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Asian refinery margins back to pre-COVID levels due to doubling of gasoil profits

October 18/2021

MOSCOW (MRC) -- Asian oil refiners' margins have rallied back to their highest since before the COVID-19 pandemic struck, spurred by a doubling of gasoil profits as the global economic recovery and power shortage drive demand for the fuel, according to Hydrocarbonprocessing with reference to analysts and traders' statement.

Gasoil demand has surged as power generators seek alternatives to record-high natural gas and coal and as industrial consumption has climbed while economies reopen from COVID-19 restrictions. That has pushed the gasoil profit margin nearly 60% higher in the past month, replacing gasoline as the key component of overall refinery profits.

The Singapore complex refining margin, a proxy for Asian refiners' profitability, jumped to more than USD7 a barrel earlier this month, the highest since September 2019.

The rebound will incentivise Asian refiners to boost output in the coming months although regional supplies of refined oil products are expected to stay capped by declining Chinese exports and low inventories.

"We see improving momentum for Asian refiners ahead, benefiting not just from the near-term gas-to-oil switching this winter but also on peaking of Chinese oil products exports," Citi analyst Oscar Yee said in a note, raising the bank's outlook for South Korea's SK Innovation, Thailand's Star Petroleum Refining Pcl and IRPC PCL, and Taiwan's Formosa Petrochemical Corp.

The release of pent-up demand could see regional gasoline consumption rising by some 100,000 barrels per day (bpd) over November and December, while gasoil demand is expected to rise by some 200,000 bpd between now and December, underpinned by the resumption of more economic activities, said Dylan Sim, an analyst at consultancy FGE.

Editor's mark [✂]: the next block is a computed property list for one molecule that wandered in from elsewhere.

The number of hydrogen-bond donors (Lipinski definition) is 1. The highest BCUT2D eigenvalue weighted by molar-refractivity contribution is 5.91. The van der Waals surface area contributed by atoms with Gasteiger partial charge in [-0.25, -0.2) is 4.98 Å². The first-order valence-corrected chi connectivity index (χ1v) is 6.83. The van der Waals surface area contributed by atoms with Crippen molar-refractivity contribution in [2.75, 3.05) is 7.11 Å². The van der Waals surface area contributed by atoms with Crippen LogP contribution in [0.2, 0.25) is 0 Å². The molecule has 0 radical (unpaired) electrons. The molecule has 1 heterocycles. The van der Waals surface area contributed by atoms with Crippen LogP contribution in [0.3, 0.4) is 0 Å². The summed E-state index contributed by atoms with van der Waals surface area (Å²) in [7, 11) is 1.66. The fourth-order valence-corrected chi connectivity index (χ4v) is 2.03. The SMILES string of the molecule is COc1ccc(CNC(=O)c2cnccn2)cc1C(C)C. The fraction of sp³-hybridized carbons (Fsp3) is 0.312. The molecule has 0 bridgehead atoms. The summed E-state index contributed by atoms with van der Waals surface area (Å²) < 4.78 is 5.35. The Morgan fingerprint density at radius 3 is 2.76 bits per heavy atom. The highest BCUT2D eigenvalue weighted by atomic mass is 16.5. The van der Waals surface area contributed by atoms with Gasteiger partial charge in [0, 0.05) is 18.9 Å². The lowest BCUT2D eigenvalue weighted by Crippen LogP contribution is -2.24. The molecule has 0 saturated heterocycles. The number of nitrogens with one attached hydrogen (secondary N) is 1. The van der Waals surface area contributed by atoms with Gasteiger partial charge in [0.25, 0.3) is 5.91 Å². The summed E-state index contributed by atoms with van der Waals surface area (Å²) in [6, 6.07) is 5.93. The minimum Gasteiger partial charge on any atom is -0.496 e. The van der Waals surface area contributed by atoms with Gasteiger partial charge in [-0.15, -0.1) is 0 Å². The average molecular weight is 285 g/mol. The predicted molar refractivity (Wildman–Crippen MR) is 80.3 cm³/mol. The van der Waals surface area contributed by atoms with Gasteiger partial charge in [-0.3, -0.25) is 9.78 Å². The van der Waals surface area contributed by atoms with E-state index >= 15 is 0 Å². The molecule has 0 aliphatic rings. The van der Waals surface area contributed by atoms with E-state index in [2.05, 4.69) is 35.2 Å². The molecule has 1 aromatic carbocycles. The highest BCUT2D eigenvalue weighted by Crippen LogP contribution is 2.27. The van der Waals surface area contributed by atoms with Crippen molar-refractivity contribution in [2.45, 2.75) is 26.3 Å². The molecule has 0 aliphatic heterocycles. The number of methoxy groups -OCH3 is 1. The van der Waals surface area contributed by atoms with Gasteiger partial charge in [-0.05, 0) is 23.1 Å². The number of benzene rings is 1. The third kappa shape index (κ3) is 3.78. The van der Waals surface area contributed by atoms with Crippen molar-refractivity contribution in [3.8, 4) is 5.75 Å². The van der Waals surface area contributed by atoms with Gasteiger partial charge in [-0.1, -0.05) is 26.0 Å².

"Low exports from China will continue to support Asias gasoil complex through to the end of 2021," he said.

Also, middle distillate inventories across key storage hubs in Asia are at their lowest for this time of the year since 2013 and are now 9.1 million barrels lower than the 2017-2019 average, Sim said, after refiners cut output because of the recent lower profits.

Global power shortages caused by natural gas and coal price spikes will also drive consumers to switch to diesel for power. Consultancy Rystad Energy expects the switch in fuels to boost Asia's oil demand by 400,000 bpd on average over the next six months.

We remind that, as MRC wrote earlier, Formosa Plastics Company (FPC), part of Formosa Petrochemical, is in plans to take off-stream its No. 1 cracker in Mailiao, Taiwan for a scheduled turnaround on 8 June, 2021. This cracker with an annual capacity of 700,000 tons of ethylene and 350,000 tons of propylene is expected to remain shut unitl mid-July, 2021.

Ethylene and propylene are the main feedstocks for the production of polyethylene (PE) and polypropylene (PP), respectively.

According to MRC's ScanPlast report, Russia's estimated PE consumption totalled 1,396,960 tonnes in January-July 2021, up by 7% year on year. Shipments of all grades of ethylene polymers increased. At the same time, PP shipments to the Russian market were 841,990 tonnes in the first seven months of 2021, up by 29% year on year. Supply of propylene homopolymers (homopolymer PP) and block-copolymers of propylene (PP block copolymers) increased, whereas supply of statistical copolymers of propylene (PP random copolymers) subsided.
Author:Margaret Volkova
Tags:Asia, crude and gaz condensate, propylene, ethylene, gas processing, petrochemistry, Formosa, IRPC, SK Corporation.
Category:General News
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